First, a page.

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Buddhist group in Vietnam appeal for UN protection

AFP, Nov 19, 2009

GENEVA, SWITZERLAND -- Followers of the Zen Buddhist monk Thich Nhat Hanh are being harassed in his native Vietnam, and they need the United Nations to step in to protect them, a representative said Wednesday.

In a meeting this week with an official of the UN High Commissioner for Refugees (UNHCR), the representative, Trung Hai, appealed for 'protection' for monks and nuns who are facing 'ever-stronger pressure' from the authorities.

'We are hoping that the high commissioner (Navanethem Pillay) will put pressure on the government to reconsider more closely our situation and to find solutions,' the monk told AFP in Geneva.

The UNHCR official is to take up the issue with Vietnam's ambassador to the United Nations in Geneva, Trung Hai added.

Thich Nhat Hanh, 83, has been a key figure in the growth of Buddhism in the West, but his opposition to the Vietnam war led to a life in exile in France where he established the Plum Village retreat in the Dordogne region.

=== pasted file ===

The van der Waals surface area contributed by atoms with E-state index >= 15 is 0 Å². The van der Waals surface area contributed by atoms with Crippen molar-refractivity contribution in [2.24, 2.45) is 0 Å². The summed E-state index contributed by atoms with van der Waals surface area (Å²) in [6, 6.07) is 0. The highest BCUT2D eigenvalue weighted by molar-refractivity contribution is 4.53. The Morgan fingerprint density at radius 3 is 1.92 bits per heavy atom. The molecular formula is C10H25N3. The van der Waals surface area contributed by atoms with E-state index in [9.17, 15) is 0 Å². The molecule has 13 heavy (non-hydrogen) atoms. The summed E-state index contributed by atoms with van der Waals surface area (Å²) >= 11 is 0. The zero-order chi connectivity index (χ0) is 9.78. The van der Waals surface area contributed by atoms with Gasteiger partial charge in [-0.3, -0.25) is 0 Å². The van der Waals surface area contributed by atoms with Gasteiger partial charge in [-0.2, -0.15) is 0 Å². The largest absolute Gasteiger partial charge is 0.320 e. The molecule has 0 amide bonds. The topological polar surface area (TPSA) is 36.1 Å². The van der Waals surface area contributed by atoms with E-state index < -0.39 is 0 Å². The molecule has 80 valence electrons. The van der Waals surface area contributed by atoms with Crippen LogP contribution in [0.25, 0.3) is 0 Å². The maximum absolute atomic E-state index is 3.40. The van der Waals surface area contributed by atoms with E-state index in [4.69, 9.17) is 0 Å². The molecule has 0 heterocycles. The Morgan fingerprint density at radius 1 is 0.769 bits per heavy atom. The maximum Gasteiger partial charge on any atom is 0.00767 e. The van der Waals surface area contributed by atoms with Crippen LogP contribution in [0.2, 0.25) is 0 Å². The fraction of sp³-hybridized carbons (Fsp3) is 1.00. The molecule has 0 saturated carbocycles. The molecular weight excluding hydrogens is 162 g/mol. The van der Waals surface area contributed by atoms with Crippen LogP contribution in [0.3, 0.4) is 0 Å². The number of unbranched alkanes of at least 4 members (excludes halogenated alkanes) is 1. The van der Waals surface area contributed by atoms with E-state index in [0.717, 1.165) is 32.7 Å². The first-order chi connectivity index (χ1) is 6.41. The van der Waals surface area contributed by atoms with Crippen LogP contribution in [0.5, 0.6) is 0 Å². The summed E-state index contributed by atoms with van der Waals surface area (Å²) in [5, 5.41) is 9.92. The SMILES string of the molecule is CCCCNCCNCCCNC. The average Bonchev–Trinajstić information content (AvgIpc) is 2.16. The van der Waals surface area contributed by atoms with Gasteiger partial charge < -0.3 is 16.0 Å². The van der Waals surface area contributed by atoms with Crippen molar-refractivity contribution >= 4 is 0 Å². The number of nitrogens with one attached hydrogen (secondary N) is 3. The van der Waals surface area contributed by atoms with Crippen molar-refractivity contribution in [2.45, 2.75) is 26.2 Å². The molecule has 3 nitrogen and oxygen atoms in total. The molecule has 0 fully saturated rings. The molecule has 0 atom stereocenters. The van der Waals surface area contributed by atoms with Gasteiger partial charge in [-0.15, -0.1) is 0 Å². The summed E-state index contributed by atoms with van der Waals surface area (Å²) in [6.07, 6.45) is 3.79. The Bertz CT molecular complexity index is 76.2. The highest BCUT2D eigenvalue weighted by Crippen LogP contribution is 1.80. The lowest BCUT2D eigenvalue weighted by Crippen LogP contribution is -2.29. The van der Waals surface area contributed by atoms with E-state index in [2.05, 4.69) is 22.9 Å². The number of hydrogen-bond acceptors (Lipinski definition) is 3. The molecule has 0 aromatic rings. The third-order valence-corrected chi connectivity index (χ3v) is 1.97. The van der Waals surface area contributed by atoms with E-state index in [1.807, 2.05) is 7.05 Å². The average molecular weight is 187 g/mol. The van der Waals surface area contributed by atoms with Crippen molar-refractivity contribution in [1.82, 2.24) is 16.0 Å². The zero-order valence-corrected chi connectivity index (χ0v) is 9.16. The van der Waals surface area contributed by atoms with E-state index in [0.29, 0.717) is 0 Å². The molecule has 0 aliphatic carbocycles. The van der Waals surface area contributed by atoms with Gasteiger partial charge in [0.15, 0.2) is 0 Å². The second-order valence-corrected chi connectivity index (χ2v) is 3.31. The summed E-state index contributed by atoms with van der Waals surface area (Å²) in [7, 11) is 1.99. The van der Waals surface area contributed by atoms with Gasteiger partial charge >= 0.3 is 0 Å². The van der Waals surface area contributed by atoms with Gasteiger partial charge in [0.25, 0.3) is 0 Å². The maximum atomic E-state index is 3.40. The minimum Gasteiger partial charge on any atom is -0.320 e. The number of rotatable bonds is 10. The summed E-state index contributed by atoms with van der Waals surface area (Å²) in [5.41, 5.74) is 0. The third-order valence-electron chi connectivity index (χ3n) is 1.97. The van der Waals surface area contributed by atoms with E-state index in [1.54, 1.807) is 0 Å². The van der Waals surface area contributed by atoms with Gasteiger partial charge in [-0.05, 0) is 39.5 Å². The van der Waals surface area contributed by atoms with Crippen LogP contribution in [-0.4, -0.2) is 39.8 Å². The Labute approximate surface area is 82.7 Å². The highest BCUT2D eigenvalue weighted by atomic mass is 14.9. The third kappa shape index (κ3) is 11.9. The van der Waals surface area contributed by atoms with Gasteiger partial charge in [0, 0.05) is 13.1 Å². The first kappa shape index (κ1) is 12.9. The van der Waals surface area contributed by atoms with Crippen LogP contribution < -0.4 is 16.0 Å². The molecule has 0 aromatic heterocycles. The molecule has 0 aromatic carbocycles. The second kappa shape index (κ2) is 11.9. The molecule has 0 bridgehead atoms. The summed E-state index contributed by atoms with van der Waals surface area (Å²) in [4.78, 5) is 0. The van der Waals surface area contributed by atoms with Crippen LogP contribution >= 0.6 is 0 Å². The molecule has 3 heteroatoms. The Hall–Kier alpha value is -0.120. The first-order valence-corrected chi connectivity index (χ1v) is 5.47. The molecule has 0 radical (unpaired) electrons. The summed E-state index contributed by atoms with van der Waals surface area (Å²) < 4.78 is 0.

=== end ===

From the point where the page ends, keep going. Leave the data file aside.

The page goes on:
He was allowed to return to his homeland for a visit in 2006.

Trung Hai, who has been living several months in France, was especially worried for fellow followers of Thich Nhat Hanh inside Vietnam who are facing what he called 'concrete threats' and 'harassment' from the authorities.

Some 100 monks were forced out of their monastery in Bat Nha, near Bao Loc city, in September, he said, while other followers have taken refugee in another nearby monastery where they are coming under 'strong police pressure'.

'For the authorities, we are illegal,' he said.


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